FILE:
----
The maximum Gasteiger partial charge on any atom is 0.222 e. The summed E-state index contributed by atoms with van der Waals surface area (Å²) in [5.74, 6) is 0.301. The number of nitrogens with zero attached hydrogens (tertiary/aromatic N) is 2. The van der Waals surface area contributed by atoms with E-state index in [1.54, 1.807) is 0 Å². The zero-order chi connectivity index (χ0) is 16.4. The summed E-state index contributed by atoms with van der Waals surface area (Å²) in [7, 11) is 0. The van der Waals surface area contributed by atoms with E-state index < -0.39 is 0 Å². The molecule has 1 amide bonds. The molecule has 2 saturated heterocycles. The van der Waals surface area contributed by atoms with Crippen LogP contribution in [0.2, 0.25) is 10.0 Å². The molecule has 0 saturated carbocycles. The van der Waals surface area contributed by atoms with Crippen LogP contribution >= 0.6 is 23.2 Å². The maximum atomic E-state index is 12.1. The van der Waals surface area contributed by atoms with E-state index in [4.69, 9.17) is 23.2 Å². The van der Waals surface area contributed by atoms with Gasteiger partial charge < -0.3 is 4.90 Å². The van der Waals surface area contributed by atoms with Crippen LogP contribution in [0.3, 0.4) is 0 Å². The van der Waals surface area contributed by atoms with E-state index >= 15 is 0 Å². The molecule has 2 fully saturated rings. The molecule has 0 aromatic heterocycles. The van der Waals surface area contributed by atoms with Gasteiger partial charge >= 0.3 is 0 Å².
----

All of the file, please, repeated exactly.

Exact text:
The maximum Gasteiger partial charge on any atom is 0.222 e. The summed E-state index contributed by atoms with van der Waals surface area (Å²) in [5.74, 6) is 0.301. The number of nitrogens with zero attached hydrogens (tertiary/aromatic N) is 2. The van der Waals surface area contributed by atoms with E-state index in [1.54, 1.807) is 0 Å². The zero-order chi connectivity index (χ0) is 16.4. The summed E-state index contributed by atoms with van der Waals surface area (Å²) in [7, 11) is 0. The van der Waals surface area contributed by atoms with E-state index < -0.39 is 0 Å². The molecule has 1 amide bonds. The molecule has 2 saturated heterocycles. The van der Waals surface area contributed by atoms with Crippen LogP contribution in [0.2, 0.25) is 10.0 Å². The molecule has 0 saturated carbocycles. The van der Waals surface area contributed by atoms with Crippen LogP contribution >= 0.6 is 23.2 Å². The maximum atomic E-state index is 12.1. The van der Waals surface area contributed by atoms with E-state index in [4.69, 9.17) is 23.2 Å². The van der Waals surface area contributed by atoms with Gasteiger partial charge < -0.3 is 4.90 Å². The van der Waals surface area contributed by atoms with Crippen LogP contribution in [0.3, 0.4) is 0 Å². The van der Waals surface area contributed by atoms with E-state index >= 15 is 0 Å². The molecule has 2 fully saturated rings. The molecule has 0 aromatic heterocycles. The van der Waals surface area contributed by atoms with Gasteiger partial charge >= 0.3 is 0 Å².